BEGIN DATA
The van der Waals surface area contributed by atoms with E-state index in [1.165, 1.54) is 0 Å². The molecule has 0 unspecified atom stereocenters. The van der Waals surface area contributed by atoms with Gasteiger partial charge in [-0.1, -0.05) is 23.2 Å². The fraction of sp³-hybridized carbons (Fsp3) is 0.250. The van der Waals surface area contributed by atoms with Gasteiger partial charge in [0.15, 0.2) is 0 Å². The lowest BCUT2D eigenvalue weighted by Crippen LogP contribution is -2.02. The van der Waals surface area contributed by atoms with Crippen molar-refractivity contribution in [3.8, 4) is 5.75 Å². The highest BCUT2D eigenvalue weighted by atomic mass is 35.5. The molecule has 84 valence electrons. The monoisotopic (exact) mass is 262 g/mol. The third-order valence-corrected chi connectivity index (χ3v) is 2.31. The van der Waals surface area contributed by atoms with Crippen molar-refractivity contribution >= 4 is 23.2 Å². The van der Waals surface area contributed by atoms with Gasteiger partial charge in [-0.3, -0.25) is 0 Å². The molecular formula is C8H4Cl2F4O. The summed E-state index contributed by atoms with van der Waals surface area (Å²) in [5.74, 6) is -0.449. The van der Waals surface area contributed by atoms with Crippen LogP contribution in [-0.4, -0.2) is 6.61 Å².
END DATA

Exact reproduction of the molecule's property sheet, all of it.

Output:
The van der Waals surface area contributed by atoms with E-state index in [1.165, 1.54) is 0 Å². The molecule has 0 unspecified atom stereocenters. The van der Waals surface area contributed by atoms with Gasteiger partial charge in [-0.1, -0.05) is 23.2 Å². The fraction of sp³-hybridized carbons (Fsp3) is 0.250. The van der Waals surface area contributed by atoms with Gasteiger partial charge in [0.15, 0.2) is 0 Å². The lowest BCUT2D eigenvalue weighted by Crippen LogP contribution is -2.02. The van der Waals surface area contributed by atoms with Crippen molar-refractivity contribution in [3.8, 4) is 5.75 Å². The highest BCUT2D eigenvalue weighted by atomic mass is 35.5. The molecule has 84 valence electrons. The monoisotopic (exact) mass is 262 g/mol. The third-order valence-corrected chi connectivity index (χ3v) is 2.31. The van der Waals surface area contributed by atoms with Crippen molar-refractivity contribution >= 4 is 23.2 Å². The van der Waals surface area contributed by atoms with Gasteiger partial charge in [-0.3, -0.25) is 0 Å². The molecular formula is C8H4Cl2F4O. The summed E-state index contributed by atoms with van der Waals surface area (Å²) in [5.74, 6) is -0.449. The van der Waals surface area contributed by atoms with Crippen LogP contribution in [-0.4, -0.2) is 6.61 Å².